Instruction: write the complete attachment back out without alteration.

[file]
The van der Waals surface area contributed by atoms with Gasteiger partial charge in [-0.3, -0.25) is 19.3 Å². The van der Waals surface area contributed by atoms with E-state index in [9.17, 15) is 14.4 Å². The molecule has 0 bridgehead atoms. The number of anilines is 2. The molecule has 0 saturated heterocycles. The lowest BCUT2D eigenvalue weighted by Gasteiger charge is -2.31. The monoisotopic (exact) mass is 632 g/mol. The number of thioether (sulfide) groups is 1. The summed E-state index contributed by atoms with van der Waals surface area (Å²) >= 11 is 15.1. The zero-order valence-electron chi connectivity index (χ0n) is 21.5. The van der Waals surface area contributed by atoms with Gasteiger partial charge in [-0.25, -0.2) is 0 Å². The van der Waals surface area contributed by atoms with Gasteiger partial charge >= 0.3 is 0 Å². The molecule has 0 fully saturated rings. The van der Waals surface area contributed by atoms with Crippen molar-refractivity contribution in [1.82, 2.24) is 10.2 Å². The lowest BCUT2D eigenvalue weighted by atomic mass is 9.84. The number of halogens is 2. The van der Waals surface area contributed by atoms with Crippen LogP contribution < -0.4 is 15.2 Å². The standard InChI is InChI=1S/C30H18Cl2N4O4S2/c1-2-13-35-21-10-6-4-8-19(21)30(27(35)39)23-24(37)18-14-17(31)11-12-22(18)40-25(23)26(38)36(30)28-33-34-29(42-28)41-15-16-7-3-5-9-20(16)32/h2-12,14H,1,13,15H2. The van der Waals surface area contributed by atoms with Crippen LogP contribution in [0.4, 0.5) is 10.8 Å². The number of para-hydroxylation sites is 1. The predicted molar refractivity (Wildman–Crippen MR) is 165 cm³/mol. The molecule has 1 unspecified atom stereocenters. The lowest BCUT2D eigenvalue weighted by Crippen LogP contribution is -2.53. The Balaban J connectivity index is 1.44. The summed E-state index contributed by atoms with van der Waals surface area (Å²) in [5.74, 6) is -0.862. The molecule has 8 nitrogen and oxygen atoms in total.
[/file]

The van der Waals surface area contributed by atoms with Gasteiger partial charge in [-0.3, -0.25) is 19.3 Å². The van der Waals surface area contributed by atoms with E-state index in [9.17, 15) is 14.4 Å². The molecule has 0 bridgehead atoms. The number of anilines is 2. The molecule has 0 saturated heterocycles. The lowest BCUT2D eigenvalue weighted by Gasteiger charge is -2.31. The monoisotopic (exact) mass is 632 g/mol. The number of thioether (sulfide) groups is 1. The summed E-state index contributed by atoms with van der Waals surface area (Å²) >= 11 is 15.1. The zero-order valence-electron chi connectivity index (χ0n) is 21.5. The van der Waals surface area contributed by atoms with Gasteiger partial charge in [-0.25, -0.2) is 0 Å². The van der Waals surface area contributed by atoms with Gasteiger partial charge >= 0.3 is 0 Å². The molecule has 0 fully saturated rings. The van der Waals surface area contributed by atoms with Crippen molar-refractivity contribution in [1.82, 2.24) is 10.2 Å². The lowest BCUT2D eigenvalue weighted by atomic mass is 9.84. The number of halogens is 2. The van der Waals surface area contributed by atoms with Crippen LogP contribution < -0.4 is 15.2 Å². The standard InChI is InChI=1S/C30H18Cl2N4O4S2/c1-2-13-35-21-10-6-4-8-19(21)30(27(35)39)23-24(37)18-14-17(31)11-12-22(18)40-25(23)26(38)36(30)28-33-34-29(42-28)41-15-16-7-3-5-9-20(16)32/h2-12,14H,1,13,15H2. The van der Waals surface area contributed by atoms with Crippen LogP contribution in [0.4, 0.5) is 10.8 Å². The number of para-hydroxylation sites is 1. The predicted molar refractivity (Wildman–Crippen MR) is 165 cm³/mol. The molecule has 1 unspecified atom stereocenters. The lowest BCUT2D eigenvalue weighted by Crippen LogP contribution is -2.53. The Balaban J connectivity index is 1.44. The summed E-state index contributed by atoms with van der Waals surface area (Å²) in [5.74, 6) is -0.862. The molecule has 8 nitrogen and oxygen atoms in total.